Sports spread betting is increasing in popularity in the UK. You may then ask what is sports spread betting? How does it differ from fixed odds betting? Is it another name for exchange betting? Is it the same as spread betting in the US?
All these questions, we will attempt to answer with the following, ‘no stone left unturned’ guide to sports spread betting UK style.
One important aspect of sports spread betting in the UK we need to get out of the way is it is not the same as spread betting in the US. Spread betting in the US is a kind of handicap betting where teams are given an artificial handicap in order to level the playing field a little. You have to ‘beat the spread’ in order to win.
Spread betting in the UK is not handicap betting. Spread betting in the UK is derived from the kind of spread betting speculators undertake on financial markets. Each event (or outcome) will have a ‘sell’ and ‘buy’ range. If you think the outcome will happen, then you buy. If you think the outcome will not happen, then you sell. You are then rewarded or punished depending on your choices and the results.
If you are struggling to get your head around this, simply remember this:
In this definition, ‘price’ could mean any measurable aspect of a sporting contest. In football it could be goals scored, betting on the number of corners or how many throw ins there are. This also applies to discipline as well as other stats.
So, in other words, betting on the number of yellow cards and anything else that can be measured come under consideration. With tennis it could the number of points a player wins, or the total number of games player. In darts, the number of treble 20s hit … the list goes on!
When asking “what is sports spread betting?”, the golden rule to remember with spread betting on sports is this:
If your bet goes badly wrong, your liability (the amount of money you owe the bookmaker once the event concludes) will be much bigger than your stake
Lets get back to Elland Road. Let’s say you sold £5 at 2.8, but the game goes crazy and Leeds win 8-5. That means 13 goals were scored, leaving you a liability of (13 – 2.8 = 10.2 multiplied by £5) £51! This means that in order to place a spread bet, you must have decent amount of funding in your account, not just your stake. The online bookie will decide how much funding you need to have based on your proposed trade.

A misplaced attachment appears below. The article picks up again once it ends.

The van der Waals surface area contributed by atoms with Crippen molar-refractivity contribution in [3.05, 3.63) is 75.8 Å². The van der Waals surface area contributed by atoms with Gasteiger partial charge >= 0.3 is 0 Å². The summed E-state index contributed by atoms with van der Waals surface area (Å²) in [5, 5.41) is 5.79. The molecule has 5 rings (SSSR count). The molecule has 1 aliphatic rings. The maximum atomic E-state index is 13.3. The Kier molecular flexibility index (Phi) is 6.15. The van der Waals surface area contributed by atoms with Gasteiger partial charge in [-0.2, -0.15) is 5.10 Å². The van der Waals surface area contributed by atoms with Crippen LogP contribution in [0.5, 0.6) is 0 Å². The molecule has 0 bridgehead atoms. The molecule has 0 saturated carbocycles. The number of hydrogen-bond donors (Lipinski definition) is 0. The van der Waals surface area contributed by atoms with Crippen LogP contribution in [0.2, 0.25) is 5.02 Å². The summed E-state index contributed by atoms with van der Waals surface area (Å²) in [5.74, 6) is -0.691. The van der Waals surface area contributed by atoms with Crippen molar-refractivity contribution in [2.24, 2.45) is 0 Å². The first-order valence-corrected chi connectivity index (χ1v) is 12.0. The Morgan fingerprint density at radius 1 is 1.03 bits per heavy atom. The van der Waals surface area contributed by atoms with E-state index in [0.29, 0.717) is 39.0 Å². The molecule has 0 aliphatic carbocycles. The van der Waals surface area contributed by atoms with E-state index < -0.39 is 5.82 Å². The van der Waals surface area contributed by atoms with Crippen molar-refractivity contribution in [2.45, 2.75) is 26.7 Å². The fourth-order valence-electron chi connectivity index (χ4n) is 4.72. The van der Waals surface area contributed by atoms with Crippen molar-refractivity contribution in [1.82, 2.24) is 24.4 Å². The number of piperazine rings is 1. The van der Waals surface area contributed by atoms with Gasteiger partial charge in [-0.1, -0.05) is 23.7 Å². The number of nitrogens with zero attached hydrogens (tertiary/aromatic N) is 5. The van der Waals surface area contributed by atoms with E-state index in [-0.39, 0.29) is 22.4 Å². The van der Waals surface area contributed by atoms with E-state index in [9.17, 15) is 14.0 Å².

Traditional betting is easy to understand. You place your stake on a bet at a set price. If you’re right, your stake is multiplied by the odds to calculate your winnings, and you get your stake back. If you’re wrong, you lose your stake.
With spread betting, it’s not your stake that you could lose, it’s your liability. You are, in effect, gambling that the price of something you buy will rise. If it does rise, then you make a profit. If it falls, then you make a loss, and your losses could be much greater than the buying price.
Look at it this way. A friend asks you to go and buy him ten bottles of wine. You go the offie and buy ten bottles at £5 per bottle (he didn’t say good wine), costing you £50. When you get them to your friend, the price of wine has dropped to £2 per bottle. He therefore gives you £20, meaning you’ve lost £30 and have no wine (boo!).
The better scenario is that when you hand your friend the wine the price has risen to £8 per bottle. He gives you £80, meaning you’ve made a £30 profit. You still have no wine, but now at least you have £30 to go and buy some!
In our examples so far, it’s not wine you’re buying, its goals. If you buy ten £1 units (£10) at 3 goals, but the price (the number of goals scored in the game when it’s concluded) drops to one goal, you’re liable for £20.
Sports spread betting in the UK is not for everyone, and getting into it is not to be taken lightly. The key factor always to remember is that you could end up losing far more than your stake if things go badly wrong. The other side of the coin is that you could end up significantly in the money if things go better than you expected them to do.